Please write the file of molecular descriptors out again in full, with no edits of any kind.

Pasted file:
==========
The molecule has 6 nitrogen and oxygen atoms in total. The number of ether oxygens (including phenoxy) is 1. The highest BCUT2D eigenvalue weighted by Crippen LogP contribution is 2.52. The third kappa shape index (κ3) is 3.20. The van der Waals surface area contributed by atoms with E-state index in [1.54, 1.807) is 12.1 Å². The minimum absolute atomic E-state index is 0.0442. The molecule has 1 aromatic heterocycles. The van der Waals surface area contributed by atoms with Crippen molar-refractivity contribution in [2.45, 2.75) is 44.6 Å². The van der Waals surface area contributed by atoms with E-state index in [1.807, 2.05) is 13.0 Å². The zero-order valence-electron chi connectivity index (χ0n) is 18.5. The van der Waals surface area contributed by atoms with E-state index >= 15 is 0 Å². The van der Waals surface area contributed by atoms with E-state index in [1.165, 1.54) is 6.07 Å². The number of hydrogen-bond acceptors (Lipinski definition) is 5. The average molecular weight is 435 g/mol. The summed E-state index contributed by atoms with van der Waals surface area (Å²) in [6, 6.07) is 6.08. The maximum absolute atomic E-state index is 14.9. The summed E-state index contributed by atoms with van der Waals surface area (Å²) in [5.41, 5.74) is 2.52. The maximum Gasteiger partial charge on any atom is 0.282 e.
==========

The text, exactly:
The molecule has 6 nitrogen and oxygen atoms in total. The number of ether oxygens (including phenoxy) is 1. The highest BCUT2D eigenvalue weighted by Crippen LogP contribution is 2.52. The third kappa shape index (κ3) is 3.20. The van der Waals surface area contributed by atoms with E-state index in [1.54, 1.807) is 12.1 Å². The minimum absolute atomic E-state index is 0.0442. The molecule has 1 aromatic heterocycles. The van der Waals surface area contributed by atoms with Crippen molar-refractivity contribution in [2.45, 2.75) is 44.6 Å². The van der Waals surface area contributed by atoms with E-state index in [1.807, 2.05) is 13.0 Å². The zero-order valence-electron chi connectivity index (χ0n) is 18.5. The van der Waals surface area contributed by atoms with E-state index >= 15 is 0 Å². The van der Waals surface area contributed by atoms with E-state index in [1.165, 1.54) is 6.07 Å². The number of hydrogen-bond acceptors (Lipinski definition) is 5. The average molecular weight is 435 g/mol. The summed E-state index contributed by atoms with van der Waals surface area (Å²) in [6, 6.07) is 6.08. The maximum absolute atomic E-state index is 14.9. The summed E-state index contributed by atoms with van der Waals surface area (Å²) in [5.41, 5.74) is 2.52. The maximum Gasteiger partial charge on any atom is 0.282 e.